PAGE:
The first phase of Hillary Clinton's (possibly brief) life as a private citizen — quiet relaxation — lasted all of about twenty minutes. Onto phase two: leveraging her stratospheric popularity for ungodly sums of money.
Politico reports this morning that Clinton "will hit the paid speaking circuit this spring (likely April or May)," and "industry officials," not surprisingly, "expect that she will be one of the highest paid speakers in the history of the circuit, with fees well into the six figures in the United States and abroad."
The Clinton family is not unfamiliar with high-paying speeches. In the ten years after he left the White House, Bill Clinton (who is also represented by the Harry Walker Agency) made $75 million in speaking fees. And he didn't even need to hit the podium once a week to reach that impressive sum. Over the course of the decade, Clinton "delivered a total of 417 paid speeches and earned an average of $181,000 per event. Almost two-thirds of his total speech earnings, about $44.9 million, have come from 215 overseas events in 48 countries," according to CNN.
According to Politico, Hillary Clinton is also "beginning to make decisions about the book she has said she will write, an account of her four years as secretary of State," and for that she can expect another big payday. In 2000, her $8 million book advance for Living History nearly set an all-time record (Pope John Paul II just had her beat with $8.5 million), and that was before she became a senator, ran for president, served as secretary of State, and transformed herself into the country's most well-liked politician.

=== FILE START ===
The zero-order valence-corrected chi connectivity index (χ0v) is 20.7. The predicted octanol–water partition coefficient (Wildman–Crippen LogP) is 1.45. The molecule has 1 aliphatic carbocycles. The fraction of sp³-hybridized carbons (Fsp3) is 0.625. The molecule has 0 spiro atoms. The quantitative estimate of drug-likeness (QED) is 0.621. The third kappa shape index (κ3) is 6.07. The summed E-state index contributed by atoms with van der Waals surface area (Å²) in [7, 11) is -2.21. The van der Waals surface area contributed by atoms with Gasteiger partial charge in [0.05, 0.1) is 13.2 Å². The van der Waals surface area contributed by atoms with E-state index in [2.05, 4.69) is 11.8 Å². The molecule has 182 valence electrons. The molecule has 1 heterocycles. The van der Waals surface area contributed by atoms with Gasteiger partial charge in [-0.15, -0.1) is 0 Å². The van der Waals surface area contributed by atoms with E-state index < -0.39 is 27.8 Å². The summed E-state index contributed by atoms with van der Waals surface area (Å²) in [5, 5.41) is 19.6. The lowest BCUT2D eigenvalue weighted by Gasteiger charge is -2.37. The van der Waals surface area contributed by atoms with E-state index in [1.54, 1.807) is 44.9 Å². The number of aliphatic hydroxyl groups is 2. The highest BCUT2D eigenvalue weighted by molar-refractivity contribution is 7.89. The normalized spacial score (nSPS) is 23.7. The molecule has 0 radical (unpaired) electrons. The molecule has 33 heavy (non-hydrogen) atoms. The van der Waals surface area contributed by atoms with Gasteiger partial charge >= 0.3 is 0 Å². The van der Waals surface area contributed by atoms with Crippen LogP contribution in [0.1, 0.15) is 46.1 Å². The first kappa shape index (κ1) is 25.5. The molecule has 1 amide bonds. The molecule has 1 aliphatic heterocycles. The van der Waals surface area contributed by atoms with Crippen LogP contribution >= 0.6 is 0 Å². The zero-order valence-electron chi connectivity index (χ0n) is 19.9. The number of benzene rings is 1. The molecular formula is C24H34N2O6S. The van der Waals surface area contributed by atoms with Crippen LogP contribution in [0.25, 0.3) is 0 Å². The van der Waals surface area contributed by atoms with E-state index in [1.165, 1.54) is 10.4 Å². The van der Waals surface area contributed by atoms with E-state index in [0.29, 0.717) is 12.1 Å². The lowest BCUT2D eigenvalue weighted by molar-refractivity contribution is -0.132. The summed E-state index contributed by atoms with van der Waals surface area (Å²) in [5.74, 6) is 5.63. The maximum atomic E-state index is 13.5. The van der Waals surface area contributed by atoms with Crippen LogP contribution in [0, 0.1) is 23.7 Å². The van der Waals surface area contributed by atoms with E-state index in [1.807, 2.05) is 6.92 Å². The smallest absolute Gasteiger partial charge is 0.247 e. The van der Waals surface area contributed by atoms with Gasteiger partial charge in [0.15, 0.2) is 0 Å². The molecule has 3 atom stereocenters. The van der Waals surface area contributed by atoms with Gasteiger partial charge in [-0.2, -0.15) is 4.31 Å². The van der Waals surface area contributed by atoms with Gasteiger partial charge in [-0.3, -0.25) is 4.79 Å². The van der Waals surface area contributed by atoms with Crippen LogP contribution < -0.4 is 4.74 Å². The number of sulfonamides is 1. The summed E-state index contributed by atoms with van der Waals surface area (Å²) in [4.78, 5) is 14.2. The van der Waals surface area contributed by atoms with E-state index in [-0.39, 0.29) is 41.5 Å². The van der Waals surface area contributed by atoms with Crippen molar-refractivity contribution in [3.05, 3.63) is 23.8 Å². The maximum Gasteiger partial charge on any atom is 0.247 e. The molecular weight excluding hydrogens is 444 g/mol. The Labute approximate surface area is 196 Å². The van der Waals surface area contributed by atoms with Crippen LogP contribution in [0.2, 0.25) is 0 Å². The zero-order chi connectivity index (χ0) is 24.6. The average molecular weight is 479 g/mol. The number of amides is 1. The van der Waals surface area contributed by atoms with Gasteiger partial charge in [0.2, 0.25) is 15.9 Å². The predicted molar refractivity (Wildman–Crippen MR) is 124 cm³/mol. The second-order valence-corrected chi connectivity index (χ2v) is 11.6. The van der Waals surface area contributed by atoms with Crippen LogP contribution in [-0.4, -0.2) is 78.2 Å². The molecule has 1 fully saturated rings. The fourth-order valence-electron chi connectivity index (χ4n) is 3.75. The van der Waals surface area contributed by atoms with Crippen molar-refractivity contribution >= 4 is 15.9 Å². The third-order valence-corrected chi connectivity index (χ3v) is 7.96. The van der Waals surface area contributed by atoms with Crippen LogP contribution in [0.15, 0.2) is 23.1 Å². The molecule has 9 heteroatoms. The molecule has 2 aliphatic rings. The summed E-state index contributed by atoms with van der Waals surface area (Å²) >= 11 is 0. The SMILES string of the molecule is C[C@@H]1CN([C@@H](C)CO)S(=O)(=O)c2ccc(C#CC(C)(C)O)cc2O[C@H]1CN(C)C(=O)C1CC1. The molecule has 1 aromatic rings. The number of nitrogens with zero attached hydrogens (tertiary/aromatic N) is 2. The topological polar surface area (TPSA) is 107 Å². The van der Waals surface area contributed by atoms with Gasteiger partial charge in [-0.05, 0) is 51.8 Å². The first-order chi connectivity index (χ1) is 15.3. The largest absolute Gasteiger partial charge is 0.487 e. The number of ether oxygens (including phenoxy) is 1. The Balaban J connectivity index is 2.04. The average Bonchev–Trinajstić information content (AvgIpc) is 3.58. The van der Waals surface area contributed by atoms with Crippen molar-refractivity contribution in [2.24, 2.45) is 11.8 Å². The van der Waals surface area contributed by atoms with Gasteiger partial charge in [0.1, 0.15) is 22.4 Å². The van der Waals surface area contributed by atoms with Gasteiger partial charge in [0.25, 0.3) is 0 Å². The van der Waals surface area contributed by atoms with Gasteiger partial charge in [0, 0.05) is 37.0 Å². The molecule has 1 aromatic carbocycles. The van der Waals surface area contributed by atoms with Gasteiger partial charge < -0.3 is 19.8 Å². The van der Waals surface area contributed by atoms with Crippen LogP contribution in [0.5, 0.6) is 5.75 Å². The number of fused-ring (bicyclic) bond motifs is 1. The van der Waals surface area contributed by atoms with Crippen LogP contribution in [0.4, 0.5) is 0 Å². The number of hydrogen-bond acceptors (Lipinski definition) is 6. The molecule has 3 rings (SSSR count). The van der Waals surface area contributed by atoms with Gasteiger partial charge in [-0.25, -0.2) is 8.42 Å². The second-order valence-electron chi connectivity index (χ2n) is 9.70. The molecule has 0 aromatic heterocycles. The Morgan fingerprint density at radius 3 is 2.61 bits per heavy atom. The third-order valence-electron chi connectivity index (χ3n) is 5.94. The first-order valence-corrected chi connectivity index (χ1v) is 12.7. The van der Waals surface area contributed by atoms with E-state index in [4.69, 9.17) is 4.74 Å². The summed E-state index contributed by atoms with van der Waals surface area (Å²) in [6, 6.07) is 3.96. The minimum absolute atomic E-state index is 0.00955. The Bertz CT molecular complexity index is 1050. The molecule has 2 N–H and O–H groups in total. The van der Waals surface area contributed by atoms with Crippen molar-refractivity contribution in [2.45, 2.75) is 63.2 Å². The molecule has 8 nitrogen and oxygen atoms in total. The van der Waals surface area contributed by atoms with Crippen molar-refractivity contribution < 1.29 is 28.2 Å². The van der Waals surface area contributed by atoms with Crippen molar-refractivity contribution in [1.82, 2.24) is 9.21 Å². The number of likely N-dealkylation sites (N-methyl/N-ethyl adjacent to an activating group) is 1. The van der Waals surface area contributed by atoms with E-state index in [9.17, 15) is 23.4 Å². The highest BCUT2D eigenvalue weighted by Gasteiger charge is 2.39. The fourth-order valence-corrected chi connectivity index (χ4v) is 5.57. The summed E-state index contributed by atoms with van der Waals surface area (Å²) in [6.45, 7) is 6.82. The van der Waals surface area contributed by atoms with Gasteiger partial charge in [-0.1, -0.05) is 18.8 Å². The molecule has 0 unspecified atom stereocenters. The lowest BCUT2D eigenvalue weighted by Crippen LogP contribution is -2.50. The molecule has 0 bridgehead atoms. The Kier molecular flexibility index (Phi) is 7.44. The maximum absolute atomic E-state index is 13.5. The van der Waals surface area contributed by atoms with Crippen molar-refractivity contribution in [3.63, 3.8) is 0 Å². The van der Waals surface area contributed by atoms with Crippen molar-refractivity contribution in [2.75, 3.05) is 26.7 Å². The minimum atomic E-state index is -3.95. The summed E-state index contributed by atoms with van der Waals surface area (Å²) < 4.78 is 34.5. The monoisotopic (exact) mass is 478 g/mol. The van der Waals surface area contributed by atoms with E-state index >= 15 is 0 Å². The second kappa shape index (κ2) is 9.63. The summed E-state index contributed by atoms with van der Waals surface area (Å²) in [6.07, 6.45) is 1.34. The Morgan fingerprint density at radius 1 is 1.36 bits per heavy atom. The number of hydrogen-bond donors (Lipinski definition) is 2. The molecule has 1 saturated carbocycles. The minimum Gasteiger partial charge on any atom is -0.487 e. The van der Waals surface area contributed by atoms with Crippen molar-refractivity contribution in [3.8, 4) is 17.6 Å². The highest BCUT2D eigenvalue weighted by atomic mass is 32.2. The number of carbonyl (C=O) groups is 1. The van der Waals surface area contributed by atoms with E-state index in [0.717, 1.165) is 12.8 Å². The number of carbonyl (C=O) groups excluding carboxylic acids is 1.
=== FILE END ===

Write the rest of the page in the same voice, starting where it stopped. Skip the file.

Part of the reason that Clinton isn't taking too much time to lie on the beach is that, if she really is going to run for president again, she only has about two and half years, tops, before life on the campaign trail begins. After that, if things go as planned, she'll have four to eight years on a president's measly $400,000 salary. She's gotta get while the gettin's good.